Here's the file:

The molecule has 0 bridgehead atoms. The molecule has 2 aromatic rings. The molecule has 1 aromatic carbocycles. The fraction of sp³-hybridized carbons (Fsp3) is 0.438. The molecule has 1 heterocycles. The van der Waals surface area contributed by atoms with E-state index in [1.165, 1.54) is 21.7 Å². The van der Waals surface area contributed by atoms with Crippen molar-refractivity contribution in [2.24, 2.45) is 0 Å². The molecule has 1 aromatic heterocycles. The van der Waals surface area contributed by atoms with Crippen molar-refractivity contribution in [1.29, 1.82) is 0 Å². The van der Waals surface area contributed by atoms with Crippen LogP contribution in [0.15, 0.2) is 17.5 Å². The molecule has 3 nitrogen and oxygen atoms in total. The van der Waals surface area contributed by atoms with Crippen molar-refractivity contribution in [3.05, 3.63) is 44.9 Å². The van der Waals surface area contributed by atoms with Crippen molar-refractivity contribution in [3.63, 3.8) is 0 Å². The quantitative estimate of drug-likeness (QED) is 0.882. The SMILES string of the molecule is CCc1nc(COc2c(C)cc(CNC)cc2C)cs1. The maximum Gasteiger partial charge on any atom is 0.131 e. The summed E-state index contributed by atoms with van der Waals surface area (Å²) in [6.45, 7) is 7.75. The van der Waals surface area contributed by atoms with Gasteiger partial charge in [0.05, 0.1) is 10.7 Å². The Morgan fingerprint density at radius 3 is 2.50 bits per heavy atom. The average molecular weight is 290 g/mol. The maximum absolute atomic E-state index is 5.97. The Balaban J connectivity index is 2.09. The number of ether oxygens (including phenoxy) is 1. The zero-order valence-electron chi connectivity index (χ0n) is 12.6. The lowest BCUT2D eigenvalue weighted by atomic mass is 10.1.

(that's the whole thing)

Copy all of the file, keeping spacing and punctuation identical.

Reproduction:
The molecule has 0 bridgehead atoms. The molecule has 2 aromatic rings. The molecule has 1 aromatic carbocycles. The fraction of sp³-hybridized carbons (Fsp3) is 0.438. The molecule has 1 heterocycles. The van der Waals surface area contributed by atoms with E-state index in [1.165, 1.54) is 21.7 Å². The van der Waals surface area contributed by atoms with Crippen molar-refractivity contribution in [2.24, 2.45) is 0 Å². The molecule has 1 aromatic heterocycles. The van der Waals surface area contributed by atoms with Crippen molar-refractivity contribution in [1.29, 1.82) is 0 Å². The van der Waals surface area contributed by atoms with Crippen LogP contribution in [0.15, 0.2) is 17.5 Å². The molecule has 3 nitrogen and oxygen atoms in total. The van der Waals surface area contributed by atoms with Crippen molar-refractivity contribution in [3.05, 3.63) is 44.9 Å². The van der Waals surface area contributed by atoms with Crippen molar-refractivity contribution in [3.63, 3.8) is 0 Å². The quantitative estimate of drug-likeness (QED) is 0.882. The SMILES string of the molecule is CCc1nc(COc2c(C)cc(CNC)cc2C)cs1. The maximum Gasteiger partial charge on any atom is 0.131 e. The summed E-state index contributed by atoms with van der Waals surface area (Å²) in [6.45, 7) is 7.75. The van der Waals surface area contributed by atoms with Gasteiger partial charge in [0.05, 0.1) is 10.7 Å². The Morgan fingerprint density at radius 3 is 2.50 bits per heavy atom. The average molecular weight is 290 g/mol. The maximum absolute atomic E-state index is 5.97. The Balaban J connectivity index is 2.09. The number of ether oxygens (including phenoxy) is 1. The zero-order valence-electron chi connectivity index (χ0n) is 12.6. The lowest BCUT2D eigenvalue weighted by atomic mass is 10.1.